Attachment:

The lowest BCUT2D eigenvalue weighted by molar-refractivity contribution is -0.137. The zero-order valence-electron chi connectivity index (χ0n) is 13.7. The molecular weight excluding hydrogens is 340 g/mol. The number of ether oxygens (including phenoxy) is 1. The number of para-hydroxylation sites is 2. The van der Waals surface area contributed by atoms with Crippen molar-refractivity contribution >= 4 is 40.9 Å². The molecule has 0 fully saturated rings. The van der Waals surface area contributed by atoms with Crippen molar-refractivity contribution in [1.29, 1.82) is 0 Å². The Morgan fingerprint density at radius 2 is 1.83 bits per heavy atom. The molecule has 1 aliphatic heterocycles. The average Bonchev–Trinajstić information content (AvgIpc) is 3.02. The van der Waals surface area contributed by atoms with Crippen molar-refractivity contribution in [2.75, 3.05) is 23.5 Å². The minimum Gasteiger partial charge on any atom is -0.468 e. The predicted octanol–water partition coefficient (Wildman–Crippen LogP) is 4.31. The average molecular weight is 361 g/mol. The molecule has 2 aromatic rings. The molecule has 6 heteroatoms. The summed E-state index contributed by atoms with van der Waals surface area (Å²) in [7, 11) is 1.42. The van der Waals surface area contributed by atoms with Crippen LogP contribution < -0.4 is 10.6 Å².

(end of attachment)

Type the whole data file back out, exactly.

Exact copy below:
The lowest BCUT2D eigenvalue weighted by molar-refractivity contribution is -0.137. The zero-order valence-electron chi connectivity index (χ0n) is 13.7. The molecular weight excluding hydrogens is 340 g/mol. The number of ether oxygens (including phenoxy) is 1. The number of para-hydroxylation sites is 2. The van der Waals surface area contributed by atoms with Crippen molar-refractivity contribution >= 4 is 40.9 Å². The molecule has 0 fully saturated rings. The van der Waals surface area contributed by atoms with Crippen molar-refractivity contribution in [1.29, 1.82) is 0 Å². The Morgan fingerprint density at radius 2 is 1.83 bits per heavy atom. The molecule has 1 aliphatic heterocycles. The average Bonchev–Trinajstić information content (AvgIpc) is 3.02. The van der Waals surface area contributed by atoms with Crippen molar-refractivity contribution in [2.75, 3.05) is 23.5 Å². The minimum Gasteiger partial charge on any atom is -0.468 e. The predicted octanol–water partition coefficient (Wildman–Crippen LogP) is 4.31. The average molecular weight is 361 g/mol. The molecule has 2 aromatic rings. The molecule has 6 heteroatoms. The summed E-state index contributed by atoms with van der Waals surface area (Å²) in [7, 11) is 1.42. The van der Waals surface area contributed by atoms with Crippen LogP contribution < -0.4 is 10.6 Å².